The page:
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Small Business

Protecting Small Businesses Against Employee Fraud

U.S. small businesses are at increased risk of employee fraud. With the right controls, much of it can be prevented.

July 31, 2023

Employee fraud, which involves deliberate dishonesty, theft or deception by an employee for personal gain, is prevalent in nearly two-thirds of U.S. small businesses, according to the National Federation of Independent Business. Compared to larger organizations, small businesses typically encounter an increased risk of employee fraud due to a lack of basic controls and a higher degree of misplaced or assumed trust.

Employee theft can have devastating financial consequences and even put a company out of business. Luckily, if employers are diligent in recognizing the signs and taking precautionary measures, they can often prevent fraud or catch an employee in the act.

What Is Employee Fraud?

Employee fraud takes many forms, such as:

  • Asset misappropriation
  • Embezzlement of money
  • Bribery and corruption
  • Product theft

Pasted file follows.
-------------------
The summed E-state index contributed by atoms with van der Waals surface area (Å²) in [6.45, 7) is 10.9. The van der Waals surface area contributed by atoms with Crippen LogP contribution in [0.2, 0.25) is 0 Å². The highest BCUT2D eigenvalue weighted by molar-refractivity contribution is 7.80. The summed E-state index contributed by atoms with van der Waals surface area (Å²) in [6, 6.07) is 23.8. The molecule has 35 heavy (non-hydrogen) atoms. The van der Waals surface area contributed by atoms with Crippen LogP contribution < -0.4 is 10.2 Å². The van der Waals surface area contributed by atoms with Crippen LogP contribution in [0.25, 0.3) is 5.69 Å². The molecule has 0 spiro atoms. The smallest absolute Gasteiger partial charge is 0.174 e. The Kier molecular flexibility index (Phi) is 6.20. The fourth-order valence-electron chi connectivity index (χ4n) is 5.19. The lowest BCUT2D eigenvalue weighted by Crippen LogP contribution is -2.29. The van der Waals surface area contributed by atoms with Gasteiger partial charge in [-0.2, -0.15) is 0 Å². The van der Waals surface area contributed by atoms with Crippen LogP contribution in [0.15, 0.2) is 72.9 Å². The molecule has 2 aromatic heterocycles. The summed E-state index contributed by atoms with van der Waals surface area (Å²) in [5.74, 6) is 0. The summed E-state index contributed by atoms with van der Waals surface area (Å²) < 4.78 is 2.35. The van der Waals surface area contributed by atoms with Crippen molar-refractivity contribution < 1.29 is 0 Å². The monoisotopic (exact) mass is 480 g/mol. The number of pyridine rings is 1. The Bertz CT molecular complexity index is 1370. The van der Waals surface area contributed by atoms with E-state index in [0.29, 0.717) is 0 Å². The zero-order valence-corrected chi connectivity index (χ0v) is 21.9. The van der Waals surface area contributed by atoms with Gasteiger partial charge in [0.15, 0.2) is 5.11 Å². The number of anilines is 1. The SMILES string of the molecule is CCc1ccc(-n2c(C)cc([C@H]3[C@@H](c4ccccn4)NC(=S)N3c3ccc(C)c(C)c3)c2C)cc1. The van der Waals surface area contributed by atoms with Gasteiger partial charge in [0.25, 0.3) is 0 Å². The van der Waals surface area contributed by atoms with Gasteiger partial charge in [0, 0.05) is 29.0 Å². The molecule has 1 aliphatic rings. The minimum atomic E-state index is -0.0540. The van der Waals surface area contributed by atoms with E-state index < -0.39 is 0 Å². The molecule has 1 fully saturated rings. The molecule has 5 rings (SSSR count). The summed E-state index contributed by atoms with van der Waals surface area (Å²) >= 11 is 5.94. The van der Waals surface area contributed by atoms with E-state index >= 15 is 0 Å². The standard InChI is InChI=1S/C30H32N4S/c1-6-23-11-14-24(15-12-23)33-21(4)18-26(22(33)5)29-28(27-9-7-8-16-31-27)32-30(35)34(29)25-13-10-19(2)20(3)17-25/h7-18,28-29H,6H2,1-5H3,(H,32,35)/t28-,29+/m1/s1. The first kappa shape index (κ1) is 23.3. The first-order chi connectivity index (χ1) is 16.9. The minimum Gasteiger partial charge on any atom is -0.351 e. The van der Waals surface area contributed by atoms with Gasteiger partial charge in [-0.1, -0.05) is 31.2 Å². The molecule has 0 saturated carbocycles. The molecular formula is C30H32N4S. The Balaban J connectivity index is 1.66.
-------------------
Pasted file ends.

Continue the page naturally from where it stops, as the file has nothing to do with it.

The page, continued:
• Time theft
  • Unauthorized discounts on products
  • Financial statement fraud

Identifying Employee Fraud

Identifying employee fraud can be difficult. However, many employees who steal from their employers have experienced prior HR red flags. Employers should look out for the following:

  • Employees living beyond their financial means
  • Employees experiencing financial difficulties or family issues
  • Employees working in positions to commit fraud
  • Employees who frequently work late or longer hours than usual
  • Employees with an unusually close relationship with a vendor or supplier

Employers should avoid engaging in discriminatory practices when identifying potential fraud.

Strategies to Prevent Employee Fraud

Strategies small businesses can implement to prevent employee fraud include the following:

  • Reviewing financial statements regularly
  • Depositing cash and checks daily
  • Distributing financial responsibilities among employees so one person doesn’t have too much control over the organization’s finances
  • Scheduling random audits and periodically hiring an outside accountant to review the organization’s finances
  • Performing background checks
  • Establishing policies against fraud and theft
  • Obtaining an insurance policy that covers employee theft and fraud
  • Establishing a way for employees to report workplace fraud anonymously
  • Training managers and supervisors to recognize and report potential fraud
  • Creating a culture of integrity
  • Ensuring employees take time off periodically

Employer Takeaways

By taking precautions and implementing internal controls, small businesses can effectively limit their risk of employee fraud.

Related Reading: Cybersecurity Tips for Small Businesses

The above information does not constitute advice. Always contact your insurance broker or trusted advisor for insurance-related questions.